The Democratic wins were mostly in suburban communities. Their efforts to unseat Republican incumbents in more rural areas fell short, though some of the races were close.

New faces

The Democratic winners in Pennsylvania congressional battles are:

  • Chrissy Houlahan –  6th District (Chester & Berks counties). A former Army captain, Houlahan began fundraising and filed to challenge Republican U.S. Rep. Ryan Costello before the districts were re-drawn.

    Costello’s departure after the filing deadline left the GOP with unknown attorney Greg McCauley as its standard-bearer, and his campaign never got untracked. Houlahan won by 16 percentage points.

  • Mary Gay Scanlon – 5th District (Delaware, Montgomery, Philadelphia counties). The district was among the most Democratic-leaning after the boundaries were re-drawn. Scanlon, an attorney and former Wallingford-Swarthmore school board member, defeated nine rivals in the Democratic primary to reach the general election.

    Pat Meehan, the well-liked, four-term Republican congressman from Delaware County, resigned in April in the wake of a sexual harassment scandal. That left the party without a well-known candidate for the seat.

    Scanlon easily beat the party’s nominee, former prosecutor Pearl Kim to win election to Congress. Scanlon also won a special election to fill the remainder of Meehan’s term in the old 7th Congressional District, so she’ll go to Washington immediately and start her new term in January as a second term congresswoman.

  • Madeleine Dean – 4th District (Montgomery, Berks counties). Dean is an Abington state Representative who won a competitive primary in the re-drawn district, which leans Democratic in registration and voting patterns. She beat Skippack businessman and first-time candidate Dan David, who had little support from the national Republican Party.
  • Susan Wild – 7th District (Lehigh Valley). Wild is an attorney and former Allentown city solicitor who beat a multi-candidate field, including Northampton County District Attorney John Morganelli to win the Democratic primary.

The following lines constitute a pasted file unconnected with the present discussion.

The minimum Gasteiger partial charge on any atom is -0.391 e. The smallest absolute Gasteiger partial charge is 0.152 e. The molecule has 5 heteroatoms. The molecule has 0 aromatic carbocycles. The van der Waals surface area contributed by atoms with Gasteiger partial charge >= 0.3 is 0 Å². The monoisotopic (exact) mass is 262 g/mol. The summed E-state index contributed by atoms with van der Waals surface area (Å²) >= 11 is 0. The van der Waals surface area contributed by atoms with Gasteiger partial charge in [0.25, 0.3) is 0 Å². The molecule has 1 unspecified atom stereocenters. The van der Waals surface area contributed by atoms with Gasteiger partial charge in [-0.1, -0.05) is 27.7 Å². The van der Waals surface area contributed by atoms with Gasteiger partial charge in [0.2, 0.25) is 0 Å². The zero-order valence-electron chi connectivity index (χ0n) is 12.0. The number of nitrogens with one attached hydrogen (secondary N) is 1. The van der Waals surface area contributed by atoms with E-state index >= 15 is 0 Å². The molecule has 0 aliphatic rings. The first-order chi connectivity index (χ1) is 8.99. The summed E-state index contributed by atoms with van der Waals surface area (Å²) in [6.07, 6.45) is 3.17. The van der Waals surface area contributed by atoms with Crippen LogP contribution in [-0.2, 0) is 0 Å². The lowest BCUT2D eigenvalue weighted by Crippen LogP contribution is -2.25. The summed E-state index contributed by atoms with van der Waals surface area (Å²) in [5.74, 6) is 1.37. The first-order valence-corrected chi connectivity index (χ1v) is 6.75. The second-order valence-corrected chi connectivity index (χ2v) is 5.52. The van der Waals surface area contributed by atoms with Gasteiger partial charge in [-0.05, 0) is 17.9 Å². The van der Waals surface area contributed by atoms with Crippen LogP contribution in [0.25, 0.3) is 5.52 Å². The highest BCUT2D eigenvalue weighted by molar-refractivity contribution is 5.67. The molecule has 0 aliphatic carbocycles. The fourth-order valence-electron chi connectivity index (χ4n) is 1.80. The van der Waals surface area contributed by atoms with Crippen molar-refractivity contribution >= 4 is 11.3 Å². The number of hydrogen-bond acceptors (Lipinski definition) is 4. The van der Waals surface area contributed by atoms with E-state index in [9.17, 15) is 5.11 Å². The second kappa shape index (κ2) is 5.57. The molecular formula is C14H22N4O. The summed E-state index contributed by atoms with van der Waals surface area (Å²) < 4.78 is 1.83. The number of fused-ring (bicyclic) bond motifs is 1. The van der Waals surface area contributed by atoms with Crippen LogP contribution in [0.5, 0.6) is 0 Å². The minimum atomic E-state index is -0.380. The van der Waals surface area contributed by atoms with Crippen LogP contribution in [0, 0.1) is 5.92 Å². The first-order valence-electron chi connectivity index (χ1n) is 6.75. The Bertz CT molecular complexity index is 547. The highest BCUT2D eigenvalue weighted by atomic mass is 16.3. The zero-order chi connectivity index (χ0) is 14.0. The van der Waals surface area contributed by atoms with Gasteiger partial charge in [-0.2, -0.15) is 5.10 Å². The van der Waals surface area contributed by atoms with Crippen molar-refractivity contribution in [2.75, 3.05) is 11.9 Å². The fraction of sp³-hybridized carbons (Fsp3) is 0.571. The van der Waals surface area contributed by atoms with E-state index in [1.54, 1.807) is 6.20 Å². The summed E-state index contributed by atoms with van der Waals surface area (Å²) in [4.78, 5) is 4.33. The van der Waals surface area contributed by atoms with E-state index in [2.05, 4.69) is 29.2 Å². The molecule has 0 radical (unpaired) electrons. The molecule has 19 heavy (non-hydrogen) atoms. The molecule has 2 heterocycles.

The re-drawn district is competitive in its voting patterns, and Wild would have had a tough battle against Republican U.S. Rep. Charlie Dent, had he not decided to leave Congress. Wild handily defeated Lehigh County Commissioner Marty Nothstein, but it appears Nothstein gets a consolation prize.

    Nothstein seems to have narrowly won the special election to fill the rest of Dent’s term in the old 15th District. So if he runs for office in the future, he can call himself a former congressman.

  • Connor Lamb – 17th District (Allegheny, Beaver Counties). Lamb won a special election in April to fill the term of a retiring Republican congressman for a different district. He had to face another incumbent Republican, Keith Rothfus in the new district west of Pittsburgh (it was the only race in the country between two incumbent members of Congress).

    Lamb served in the Marines and declared early he wouldn’t support House Minority Leader Nancy Pelosi for Speaker if the Democrats take control. He won a comfortable victory over Rothfus, 56 to 44 percent.

A bridge too far

Democrats also targeted some Republican incumbents in more rural districts in central and western Pennsylvania.

While they failed to win any, their candidates ran respectably in districts that voted heavily for Trump in 2016.

They came closest in the 16th district in western Pennsylvania, which includes Erie and four other counties.

Democrat Ron DiNicola led in the returns for much of the evening, but finally lost to four-term GOP incumbent Rep. Mike Kelly by four points.